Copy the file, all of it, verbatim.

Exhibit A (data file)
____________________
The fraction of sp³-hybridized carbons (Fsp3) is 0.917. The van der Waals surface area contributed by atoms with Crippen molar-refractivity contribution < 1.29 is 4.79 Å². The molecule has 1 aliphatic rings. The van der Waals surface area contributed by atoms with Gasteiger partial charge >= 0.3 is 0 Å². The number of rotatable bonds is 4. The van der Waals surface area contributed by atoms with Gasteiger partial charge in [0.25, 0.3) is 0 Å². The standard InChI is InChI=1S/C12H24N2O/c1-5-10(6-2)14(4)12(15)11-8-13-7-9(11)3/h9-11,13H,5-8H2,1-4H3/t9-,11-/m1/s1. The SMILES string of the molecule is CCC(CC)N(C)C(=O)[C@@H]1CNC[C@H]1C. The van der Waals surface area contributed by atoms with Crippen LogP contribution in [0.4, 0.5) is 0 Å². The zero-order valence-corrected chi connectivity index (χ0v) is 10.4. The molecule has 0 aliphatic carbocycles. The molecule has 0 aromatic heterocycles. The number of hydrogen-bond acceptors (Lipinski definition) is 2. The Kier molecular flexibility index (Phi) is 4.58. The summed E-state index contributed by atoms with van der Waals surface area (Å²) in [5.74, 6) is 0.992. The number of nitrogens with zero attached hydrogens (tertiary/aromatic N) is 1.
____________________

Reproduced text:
The fraction of sp³-hybridized carbons (Fsp3) is 0.917. The van der Waals surface area contributed by atoms with Crippen molar-refractivity contribution < 1.29 is 4.79 Å². The molecule has 1 aliphatic rings. The van der Waals surface area contributed by atoms with Gasteiger partial charge >= 0.3 is 0 Å². The number of rotatable bonds is 4. The van der Waals surface area contributed by atoms with Gasteiger partial charge in [0.25, 0.3) is 0 Å². The standard InChI is InChI=1S/C12H24N2O/c1-5-10(6-2)14(4)12(15)11-8-13-7-9(11)3/h9-11,13H,5-8H2,1-4H3/t9-,11-/m1/s1. The SMILES string of the molecule is CCC(CC)N(C)C(=O)[C@@H]1CNC[C@H]1C. The van der Waals surface area contributed by atoms with Crippen LogP contribution in [0.4, 0.5) is 0 Å². The zero-order valence-corrected chi connectivity index (χ0v) is 10.4. The molecule has 0 aliphatic carbocycles. The molecule has 0 aromatic heterocycles. The number of hydrogen-bond acceptors (Lipinski definition) is 2. The Kier molecular flexibility index (Phi) is 4.58. The summed E-state index contributed by atoms with van der Waals surface area (Å²) in [5.74, 6) is 0.992. The number of nitrogens with zero attached hydrogens (tertiary/aromatic N) is 1.